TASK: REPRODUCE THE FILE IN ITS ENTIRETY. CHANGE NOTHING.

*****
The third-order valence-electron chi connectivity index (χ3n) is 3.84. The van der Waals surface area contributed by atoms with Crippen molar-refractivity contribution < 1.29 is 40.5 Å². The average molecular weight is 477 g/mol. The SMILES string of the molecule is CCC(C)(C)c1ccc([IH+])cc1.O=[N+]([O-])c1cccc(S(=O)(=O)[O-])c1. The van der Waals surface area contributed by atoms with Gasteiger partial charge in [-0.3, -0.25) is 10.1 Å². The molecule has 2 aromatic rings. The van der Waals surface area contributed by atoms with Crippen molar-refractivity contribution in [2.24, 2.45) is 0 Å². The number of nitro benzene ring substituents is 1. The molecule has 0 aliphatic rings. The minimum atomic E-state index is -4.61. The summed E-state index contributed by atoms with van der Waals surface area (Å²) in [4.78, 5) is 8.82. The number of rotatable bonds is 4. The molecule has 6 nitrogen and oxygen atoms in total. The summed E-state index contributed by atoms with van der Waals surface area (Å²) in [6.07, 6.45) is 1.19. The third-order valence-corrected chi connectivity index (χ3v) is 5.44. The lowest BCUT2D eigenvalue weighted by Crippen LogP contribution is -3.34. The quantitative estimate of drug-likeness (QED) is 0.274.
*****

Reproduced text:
The third-order valence-electron chi connectivity index (χ3n) is 3.84. The van der Waals surface area contributed by atoms with Crippen molar-refractivity contribution < 1.29 is 40.5 Å². The average molecular weight is 477 g/mol. The SMILES string of the molecule is CCC(C)(C)c1ccc([IH+])cc1.O=[N+]([O-])c1cccc(S(=O)(=O)[O-])c1. The van der Waals surface area contributed by atoms with Gasteiger partial charge in [-0.3, -0.25) is 10.1 Å². The molecule has 2 aromatic rings. The van der Waals surface area contributed by atoms with Crippen molar-refractivity contribution in [2.24, 2.45) is 0 Å². The number of nitro benzene ring substituents is 1. The molecule has 0 aliphatic rings. The minimum atomic E-state index is -4.61. The summed E-state index contributed by atoms with van der Waals surface area (Å²) in [4.78, 5) is 8.82. The number of rotatable bonds is 4. The molecule has 6 nitrogen and oxygen atoms in total. The summed E-state index contributed by atoms with van der Waals surface area (Å²) in [6.07, 6.45) is 1.19. The third-order valence-corrected chi connectivity index (χ3v) is 5.44. The lowest BCUT2D eigenvalue weighted by Crippen LogP contribution is -3.34. The quantitative estimate of drug-likeness (QED) is 0.274.